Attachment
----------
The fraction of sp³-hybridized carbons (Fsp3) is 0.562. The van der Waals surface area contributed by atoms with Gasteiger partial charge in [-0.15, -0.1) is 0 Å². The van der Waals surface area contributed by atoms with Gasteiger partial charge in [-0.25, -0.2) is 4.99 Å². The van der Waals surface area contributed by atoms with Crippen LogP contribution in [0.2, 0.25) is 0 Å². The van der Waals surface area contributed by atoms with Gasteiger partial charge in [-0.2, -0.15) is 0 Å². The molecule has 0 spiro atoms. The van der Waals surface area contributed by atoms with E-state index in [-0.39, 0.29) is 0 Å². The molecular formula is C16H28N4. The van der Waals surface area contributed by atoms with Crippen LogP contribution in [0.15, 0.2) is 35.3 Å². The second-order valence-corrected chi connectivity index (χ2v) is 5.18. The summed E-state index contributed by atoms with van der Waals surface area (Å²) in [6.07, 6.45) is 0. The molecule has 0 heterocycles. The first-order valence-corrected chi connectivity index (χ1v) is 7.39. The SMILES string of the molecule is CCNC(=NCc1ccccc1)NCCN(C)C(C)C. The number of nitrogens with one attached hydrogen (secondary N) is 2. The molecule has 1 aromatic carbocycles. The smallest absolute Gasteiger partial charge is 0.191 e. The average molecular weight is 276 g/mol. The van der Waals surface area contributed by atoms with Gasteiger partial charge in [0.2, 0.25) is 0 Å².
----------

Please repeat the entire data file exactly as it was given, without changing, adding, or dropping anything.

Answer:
The fraction of sp³-hybridized carbons (Fsp3) is 0.562. The van der Waals surface area contributed by atoms with Gasteiger partial charge in [-0.15, -0.1) is 0 Å². The van der Waals surface area contributed by atoms with Gasteiger partial charge in [-0.25, -0.2) is 4.99 Å². The van der Waals surface area contributed by atoms with Crippen LogP contribution in [0.2, 0.25) is 0 Å². The van der Waals surface area contributed by atoms with Gasteiger partial charge in [-0.2, -0.15) is 0 Å². The molecule has 0 spiro atoms. The van der Waals surface area contributed by atoms with E-state index in [-0.39, 0.29) is 0 Å². The molecular formula is C16H28N4. The van der Waals surface area contributed by atoms with Crippen LogP contribution in [0.15, 0.2) is 35.3 Å². The second-order valence-corrected chi connectivity index (χ2v) is 5.18. The summed E-state index contributed by atoms with van der Waals surface area (Å²) in [6.07, 6.45) is 0. The molecule has 0 heterocycles. The first-order valence-corrected chi connectivity index (χ1v) is 7.39. The SMILES string of the molecule is CCNC(=NCc1ccccc1)NCCN(C)C(C)C. The number of nitrogens with one attached hydrogen (secondary N) is 2. The molecule has 1 aromatic carbocycles. The smallest absolute Gasteiger partial charge is 0.191 e. The average molecular weight is 276 g/mol. The van der Waals surface area contributed by atoms with Gasteiger partial charge in [0.2, 0.25) is 0 Å².